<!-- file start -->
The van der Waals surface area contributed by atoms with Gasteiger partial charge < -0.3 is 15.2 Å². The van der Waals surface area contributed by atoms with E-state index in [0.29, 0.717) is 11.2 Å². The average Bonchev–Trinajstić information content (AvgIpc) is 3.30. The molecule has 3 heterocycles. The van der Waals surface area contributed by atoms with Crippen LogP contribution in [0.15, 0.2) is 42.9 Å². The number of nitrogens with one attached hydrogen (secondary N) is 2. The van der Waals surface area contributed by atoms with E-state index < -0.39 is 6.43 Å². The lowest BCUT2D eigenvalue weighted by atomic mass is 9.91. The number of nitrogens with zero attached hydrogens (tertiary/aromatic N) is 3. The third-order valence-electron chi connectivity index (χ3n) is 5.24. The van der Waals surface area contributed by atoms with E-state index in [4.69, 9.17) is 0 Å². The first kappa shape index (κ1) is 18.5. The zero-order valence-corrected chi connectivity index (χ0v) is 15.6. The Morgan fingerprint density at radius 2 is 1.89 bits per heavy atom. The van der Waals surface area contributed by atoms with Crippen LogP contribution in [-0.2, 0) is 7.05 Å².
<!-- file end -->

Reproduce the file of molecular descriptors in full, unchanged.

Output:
The van der Waals surface area contributed by atoms with Gasteiger partial charge < -0.3 is 15.2 Å². The van der Waals surface area contributed by atoms with E-state index in [0.29, 0.717) is 11.2 Å². The average Bonchev–Trinajstić information content (AvgIpc) is 3.30. The molecule has 3 heterocycles. The van der Waals surface area contributed by atoms with Crippen LogP contribution in [0.15, 0.2) is 42.9 Å². The number of nitrogens with one attached hydrogen (secondary N) is 2. The van der Waals surface area contributed by atoms with E-state index < -0.39 is 6.43 Å². The lowest BCUT2D eigenvalue weighted by atomic mass is 9.91. The number of nitrogens with zero attached hydrogens (tertiary/aromatic N) is 3. The third-order valence-electron chi connectivity index (χ3n) is 5.24. The van der Waals surface area contributed by atoms with E-state index in [4.69, 9.17) is 0 Å². The first kappa shape index (κ1) is 18.5. The zero-order valence-corrected chi connectivity index (χ0v) is 15.6. The Morgan fingerprint density at radius 2 is 1.89 bits per heavy atom. The van der Waals surface area contributed by atoms with Crippen LogP contribution in [-0.2, 0) is 7.05 Å².